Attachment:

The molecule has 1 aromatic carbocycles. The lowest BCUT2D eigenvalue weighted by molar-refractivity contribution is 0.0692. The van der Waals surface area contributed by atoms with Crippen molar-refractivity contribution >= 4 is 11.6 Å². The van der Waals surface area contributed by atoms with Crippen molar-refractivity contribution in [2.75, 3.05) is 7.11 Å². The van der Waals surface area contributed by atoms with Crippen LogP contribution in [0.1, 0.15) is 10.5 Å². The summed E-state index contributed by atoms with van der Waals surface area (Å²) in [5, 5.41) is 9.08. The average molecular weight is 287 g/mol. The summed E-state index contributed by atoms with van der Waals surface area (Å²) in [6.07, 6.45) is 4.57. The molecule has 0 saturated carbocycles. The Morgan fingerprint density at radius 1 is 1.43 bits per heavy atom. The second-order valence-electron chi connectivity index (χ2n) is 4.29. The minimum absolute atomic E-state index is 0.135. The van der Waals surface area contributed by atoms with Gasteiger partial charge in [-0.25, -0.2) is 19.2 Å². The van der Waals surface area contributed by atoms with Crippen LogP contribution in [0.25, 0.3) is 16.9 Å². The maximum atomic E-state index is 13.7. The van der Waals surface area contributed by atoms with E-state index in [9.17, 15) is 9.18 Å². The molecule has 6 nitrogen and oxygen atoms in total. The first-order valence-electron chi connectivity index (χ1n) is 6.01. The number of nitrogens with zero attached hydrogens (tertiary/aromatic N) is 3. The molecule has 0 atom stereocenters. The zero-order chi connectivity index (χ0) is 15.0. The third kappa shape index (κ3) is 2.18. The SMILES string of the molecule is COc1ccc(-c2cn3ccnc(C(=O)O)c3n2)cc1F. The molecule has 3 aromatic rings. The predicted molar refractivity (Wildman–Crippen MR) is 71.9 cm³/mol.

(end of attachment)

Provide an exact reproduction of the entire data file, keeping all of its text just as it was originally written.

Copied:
The molecule has 1 aromatic carbocycles. The lowest BCUT2D eigenvalue weighted by molar-refractivity contribution is 0.0692. The van der Waals surface area contributed by atoms with Crippen molar-refractivity contribution >= 4 is 11.6 Å². The van der Waals surface area contributed by atoms with Crippen molar-refractivity contribution in [2.75, 3.05) is 7.11 Å². The van der Waals surface area contributed by atoms with Crippen LogP contribution in [0.1, 0.15) is 10.5 Å². The summed E-state index contributed by atoms with van der Waals surface area (Å²) in [5, 5.41) is 9.08. The average molecular weight is 287 g/mol. The summed E-state index contributed by atoms with van der Waals surface area (Å²) in [6.07, 6.45) is 4.57. The molecule has 0 saturated carbocycles. The Morgan fingerprint density at radius 1 is 1.43 bits per heavy atom. The second-order valence-electron chi connectivity index (χ2n) is 4.29. The minimum absolute atomic E-state index is 0.135. The van der Waals surface area contributed by atoms with Gasteiger partial charge in [-0.25, -0.2) is 19.2 Å². The van der Waals surface area contributed by atoms with Crippen LogP contribution in [0.25, 0.3) is 16.9 Å². The maximum atomic E-state index is 13.7. The van der Waals surface area contributed by atoms with E-state index in [9.17, 15) is 9.18 Å². The molecule has 6 nitrogen and oxygen atoms in total. The first-order valence-electron chi connectivity index (χ1n) is 6.01. The number of nitrogens with zero attached hydrogens (tertiary/aromatic N) is 3. The molecule has 0 atom stereocenters. The zero-order chi connectivity index (χ0) is 15.0. The third kappa shape index (κ3) is 2.18. The SMILES string of the molecule is COc1ccc(-c2cn3ccnc(C(=O)O)c3n2)cc1F. The molecule has 3 aromatic rings. The predicted molar refractivity (Wildman–Crippen MR) is 71.9 cm³/mol.